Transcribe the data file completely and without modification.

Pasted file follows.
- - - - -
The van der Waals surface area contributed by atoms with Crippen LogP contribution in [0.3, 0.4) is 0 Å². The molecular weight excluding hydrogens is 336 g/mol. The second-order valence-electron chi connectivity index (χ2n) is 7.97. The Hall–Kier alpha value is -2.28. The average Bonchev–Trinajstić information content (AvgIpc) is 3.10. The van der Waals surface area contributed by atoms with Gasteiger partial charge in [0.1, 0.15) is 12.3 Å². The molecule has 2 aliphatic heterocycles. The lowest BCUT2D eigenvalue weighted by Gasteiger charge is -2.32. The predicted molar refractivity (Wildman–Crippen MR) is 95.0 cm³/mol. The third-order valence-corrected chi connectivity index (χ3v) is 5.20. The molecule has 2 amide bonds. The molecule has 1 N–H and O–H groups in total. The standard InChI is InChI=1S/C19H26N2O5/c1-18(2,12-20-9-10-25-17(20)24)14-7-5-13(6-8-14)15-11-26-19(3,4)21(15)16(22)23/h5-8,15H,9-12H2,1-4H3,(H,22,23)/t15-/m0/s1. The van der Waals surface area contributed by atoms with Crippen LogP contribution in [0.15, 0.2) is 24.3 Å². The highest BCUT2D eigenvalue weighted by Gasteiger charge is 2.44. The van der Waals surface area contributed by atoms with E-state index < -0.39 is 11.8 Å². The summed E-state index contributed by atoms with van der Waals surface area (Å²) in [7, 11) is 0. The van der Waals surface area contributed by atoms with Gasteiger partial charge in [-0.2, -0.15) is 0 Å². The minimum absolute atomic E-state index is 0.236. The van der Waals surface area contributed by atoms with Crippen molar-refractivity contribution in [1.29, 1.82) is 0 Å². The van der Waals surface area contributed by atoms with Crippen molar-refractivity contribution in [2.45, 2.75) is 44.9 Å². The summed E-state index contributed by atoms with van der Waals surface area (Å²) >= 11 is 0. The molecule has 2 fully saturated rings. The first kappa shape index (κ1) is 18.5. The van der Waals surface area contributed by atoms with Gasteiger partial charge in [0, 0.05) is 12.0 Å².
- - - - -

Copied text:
The van der Waals surface area contributed by atoms with Crippen LogP contribution in [0.3, 0.4) is 0 Å². The molecular weight excluding hydrogens is 336 g/mol. The second-order valence-electron chi connectivity index (χ2n) is 7.97. The Hall–Kier alpha value is -2.28. The average Bonchev–Trinajstić information content (AvgIpc) is 3.10. The van der Waals surface area contributed by atoms with Gasteiger partial charge in [0.1, 0.15) is 12.3 Å². The molecule has 2 aliphatic heterocycles. The lowest BCUT2D eigenvalue weighted by Gasteiger charge is -2.32. The predicted molar refractivity (Wildman–Crippen MR) is 95.0 cm³/mol. The third-order valence-corrected chi connectivity index (χ3v) is 5.20. The molecule has 2 amide bonds. The molecule has 1 N–H and O–H groups in total. The standard InChI is InChI=1S/C19H26N2O5/c1-18(2,12-20-9-10-25-17(20)24)14-7-5-13(6-8-14)15-11-26-19(3,4)21(15)16(22)23/h5-8,15H,9-12H2,1-4H3,(H,22,23)/t15-/m0/s1. The van der Waals surface area contributed by atoms with Crippen LogP contribution in [0.15, 0.2) is 24.3 Å². The highest BCUT2D eigenvalue weighted by Gasteiger charge is 2.44. The van der Waals surface area contributed by atoms with E-state index < -0.39 is 11.8 Å². The summed E-state index contributed by atoms with van der Waals surface area (Å²) in [7, 11) is 0. The van der Waals surface area contributed by atoms with Gasteiger partial charge in [-0.2, -0.15) is 0 Å². The minimum absolute atomic E-state index is 0.236. The van der Waals surface area contributed by atoms with Crippen molar-refractivity contribution in [1.29, 1.82) is 0 Å². The van der Waals surface area contributed by atoms with Crippen molar-refractivity contribution in [2.45, 2.75) is 44.9 Å². The summed E-state index contributed by atoms with van der Waals surface area (Å²) >= 11 is 0. The molecule has 2 fully saturated rings. The first kappa shape index (κ1) is 18.5. The van der Waals surface area contributed by atoms with Gasteiger partial charge in [0, 0.05) is 12.0 Å².